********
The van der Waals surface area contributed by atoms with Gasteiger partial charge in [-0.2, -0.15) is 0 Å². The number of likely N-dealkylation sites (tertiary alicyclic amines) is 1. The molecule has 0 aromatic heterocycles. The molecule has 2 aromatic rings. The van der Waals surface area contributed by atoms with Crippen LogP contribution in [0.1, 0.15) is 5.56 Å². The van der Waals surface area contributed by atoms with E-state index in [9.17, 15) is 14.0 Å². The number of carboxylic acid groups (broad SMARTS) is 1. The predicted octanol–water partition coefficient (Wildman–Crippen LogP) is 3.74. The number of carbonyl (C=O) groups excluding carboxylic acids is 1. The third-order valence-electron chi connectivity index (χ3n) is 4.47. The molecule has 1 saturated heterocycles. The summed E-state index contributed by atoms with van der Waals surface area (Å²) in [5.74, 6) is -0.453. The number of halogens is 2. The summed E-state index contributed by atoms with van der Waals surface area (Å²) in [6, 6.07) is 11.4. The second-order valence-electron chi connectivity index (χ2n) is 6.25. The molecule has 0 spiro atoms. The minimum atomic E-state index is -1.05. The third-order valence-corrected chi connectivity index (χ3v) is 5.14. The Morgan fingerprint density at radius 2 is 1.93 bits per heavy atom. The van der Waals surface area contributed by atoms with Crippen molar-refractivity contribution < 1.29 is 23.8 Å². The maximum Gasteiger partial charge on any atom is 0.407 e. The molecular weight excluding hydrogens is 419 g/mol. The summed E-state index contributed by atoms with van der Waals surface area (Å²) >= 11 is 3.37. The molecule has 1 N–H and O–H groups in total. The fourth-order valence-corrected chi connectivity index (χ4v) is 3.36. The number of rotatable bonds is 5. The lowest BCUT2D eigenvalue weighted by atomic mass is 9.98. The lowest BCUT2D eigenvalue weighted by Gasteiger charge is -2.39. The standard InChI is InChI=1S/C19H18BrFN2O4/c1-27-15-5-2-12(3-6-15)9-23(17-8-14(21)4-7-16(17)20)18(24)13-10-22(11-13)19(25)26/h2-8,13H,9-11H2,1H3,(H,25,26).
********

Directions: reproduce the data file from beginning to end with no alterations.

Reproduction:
The van der Waals surface area contributed by atoms with Gasteiger partial charge in [-0.2, -0.15) is 0 Å². The number of likely N-dealkylation sites (tertiary alicyclic amines) is 1. The molecule has 0 aromatic heterocycles. The molecule has 2 aromatic rings. The van der Waals surface area contributed by atoms with Crippen LogP contribution in [0.1, 0.15) is 5.56 Å². The van der Waals surface area contributed by atoms with E-state index in [9.17, 15) is 14.0 Å². The number of carboxylic acid groups (broad SMARTS) is 1. The predicted octanol–water partition coefficient (Wildman–Crippen LogP) is 3.74. The number of carbonyl (C=O) groups excluding carboxylic acids is 1. The third-order valence-electron chi connectivity index (χ3n) is 4.47. The molecule has 1 saturated heterocycles. The summed E-state index contributed by atoms with van der Waals surface area (Å²) in [5.74, 6) is -0.453. The number of halogens is 2. The summed E-state index contributed by atoms with van der Waals surface area (Å²) in [6, 6.07) is 11.4. The second-order valence-electron chi connectivity index (χ2n) is 6.25. The molecule has 0 spiro atoms. The minimum atomic E-state index is -1.05. The third-order valence-corrected chi connectivity index (χ3v) is 5.14. The Morgan fingerprint density at radius 2 is 1.93 bits per heavy atom. The van der Waals surface area contributed by atoms with Crippen molar-refractivity contribution < 1.29 is 23.8 Å². The maximum Gasteiger partial charge on any atom is 0.407 e. The molecular weight excluding hydrogens is 419 g/mol. The summed E-state index contributed by atoms with van der Waals surface area (Å²) >= 11 is 3.37. The molecule has 1 N–H and O–H groups in total. The fourth-order valence-corrected chi connectivity index (χ4v) is 3.36. The number of rotatable bonds is 5. The lowest BCUT2D eigenvalue weighted by atomic mass is 9.98. The lowest BCUT2D eigenvalue weighted by Gasteiger charge is -2.39. The standard InChI is InChI=1S/C19H18BrFN2O4/c1-27-15-5-2-12(3-6-15)9-23(17-8-14(21)4-7-16(17)20)18(24)13-10-22(11-13)19(25)26/h2-8,13H,9-11H2,1H3,(H,25,26).